Raleigh, N.C. — Hundreds of commuters were stuck in a 10-mile backup in west Raleigh Thursday morning because a motivational seminar at the RBC Center added to traffic congestion, but better planning kept tie-ups to a minimum during the evening rush hour.
More than 18,000 people attended "Get Motivated," a business/motivational event. Speakers included University of North Carolina head basketball coach Roy Williams and former U.S. Secretary of State Colin Powell.
Traffic delays were seen on Wade Avenue, Edwards Mill Road, Trinity Road, Blue Ridge Road and the Interstate 440 Beltline for hours Thursday morning. Traffic on eastbound Interstate 40 was backed up as far as the Durham Freeway exit 10 miles to the west, and westbound I-40 was backed up to the Lake Wheeler Road exit eight miles away.
"Everywhere west of (the Streets at) Southpoint, right at (N.C. Highway) 751, it was bumper to bumper all the way through," driver John Pischak said.
Similar traffic delays were seen after 5 p.m. Thursday when the motivational event ended, but traffic was moving easily an hour later. Raleigh police closed eastbound and westbound ramps on Wade Avenue at Blue Ridge Road at 5:30 p.m. to try to control the traffic flow.
"You take that volume (of people) and throw it out there with the rest of the people trying to get to work, and you get traffic jams," said Dave Olson, general manager for the RBC Center.
Olson said his staff met last week with the state Highway Patrol, the state Department of Transportation and the Raleigh Police Department to devise plans for handling event traffic. Authorities have known for weeks that the event was expected to produce traffic delays, he said.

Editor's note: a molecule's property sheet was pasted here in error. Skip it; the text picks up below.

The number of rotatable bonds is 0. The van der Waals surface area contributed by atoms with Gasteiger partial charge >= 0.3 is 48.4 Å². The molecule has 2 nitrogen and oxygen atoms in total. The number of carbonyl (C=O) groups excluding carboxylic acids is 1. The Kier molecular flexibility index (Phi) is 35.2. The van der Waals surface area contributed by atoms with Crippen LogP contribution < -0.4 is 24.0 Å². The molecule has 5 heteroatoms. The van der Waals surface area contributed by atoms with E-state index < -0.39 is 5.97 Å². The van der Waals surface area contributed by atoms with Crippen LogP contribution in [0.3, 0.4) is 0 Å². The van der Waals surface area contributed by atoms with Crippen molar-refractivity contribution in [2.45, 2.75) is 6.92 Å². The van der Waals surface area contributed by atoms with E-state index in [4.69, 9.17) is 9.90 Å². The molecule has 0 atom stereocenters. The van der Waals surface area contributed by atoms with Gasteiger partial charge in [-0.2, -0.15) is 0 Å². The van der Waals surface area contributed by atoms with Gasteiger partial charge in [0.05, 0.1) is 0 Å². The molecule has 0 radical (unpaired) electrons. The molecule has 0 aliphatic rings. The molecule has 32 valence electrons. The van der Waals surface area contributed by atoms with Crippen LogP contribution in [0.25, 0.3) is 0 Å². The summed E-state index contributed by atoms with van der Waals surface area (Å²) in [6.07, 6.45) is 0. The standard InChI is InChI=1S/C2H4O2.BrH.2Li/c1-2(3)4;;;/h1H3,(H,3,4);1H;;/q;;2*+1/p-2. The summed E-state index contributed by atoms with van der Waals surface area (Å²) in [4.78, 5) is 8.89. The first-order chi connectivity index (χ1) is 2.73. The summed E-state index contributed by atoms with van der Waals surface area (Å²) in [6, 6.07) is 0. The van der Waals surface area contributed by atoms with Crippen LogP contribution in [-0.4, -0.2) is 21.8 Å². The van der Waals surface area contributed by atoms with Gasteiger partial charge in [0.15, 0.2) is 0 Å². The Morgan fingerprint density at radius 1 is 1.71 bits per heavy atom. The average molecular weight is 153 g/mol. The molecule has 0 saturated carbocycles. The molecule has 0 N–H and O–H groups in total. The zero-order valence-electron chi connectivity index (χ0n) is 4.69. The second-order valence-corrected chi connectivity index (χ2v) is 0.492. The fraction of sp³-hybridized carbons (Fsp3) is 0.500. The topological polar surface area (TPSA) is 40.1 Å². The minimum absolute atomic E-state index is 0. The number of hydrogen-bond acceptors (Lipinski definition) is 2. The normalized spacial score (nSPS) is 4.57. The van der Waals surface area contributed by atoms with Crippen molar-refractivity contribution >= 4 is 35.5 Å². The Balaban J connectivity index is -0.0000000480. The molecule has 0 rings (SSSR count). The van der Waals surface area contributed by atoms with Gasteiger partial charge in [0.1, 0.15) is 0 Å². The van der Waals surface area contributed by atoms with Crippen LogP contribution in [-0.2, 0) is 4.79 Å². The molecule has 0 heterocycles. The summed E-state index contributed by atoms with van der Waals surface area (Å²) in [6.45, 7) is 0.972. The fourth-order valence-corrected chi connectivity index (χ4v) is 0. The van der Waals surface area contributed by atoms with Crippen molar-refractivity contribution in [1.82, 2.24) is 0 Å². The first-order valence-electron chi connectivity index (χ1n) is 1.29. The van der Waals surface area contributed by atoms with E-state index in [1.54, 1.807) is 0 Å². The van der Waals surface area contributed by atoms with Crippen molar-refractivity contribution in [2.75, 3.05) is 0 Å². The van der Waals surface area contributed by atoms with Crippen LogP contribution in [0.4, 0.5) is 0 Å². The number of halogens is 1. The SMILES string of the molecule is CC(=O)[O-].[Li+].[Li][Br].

In fact, a similar event at the RBC Center eight years ago caused a 17-mile traffic jam.
DOT regional engineer Ed Sirgany said authorities underestimated the volume of cars to the event, saying they expected only 12,000 to 13,000 vehicles instead of the 15,000 to 16,000 that showed up.
Also, development near the arena has reconfigured traffic flow on Edwards Mill Road, which has reduced capacity, Sirgany said.
"The traffic moved, but we didn't move fast," seminar attendee Judy Rogers said, noting a trip from north of downtown Raleigh to the RBC Center took an hour Thursday morning instead of the usual 10 minutes.
Most of the people who attended the event drove their own cars, which added to the congestion, Olson said. He suggested that people carpool the next time such an event is held at the RBC Center to cut down on traffic volume.
Some ticket holders were even turned away from the event because the parking lots outside the arena were filled by the time they arrived.
"It took about two hours to get in this morning, but it was worth it," seminar attendee Belinda Fayson said.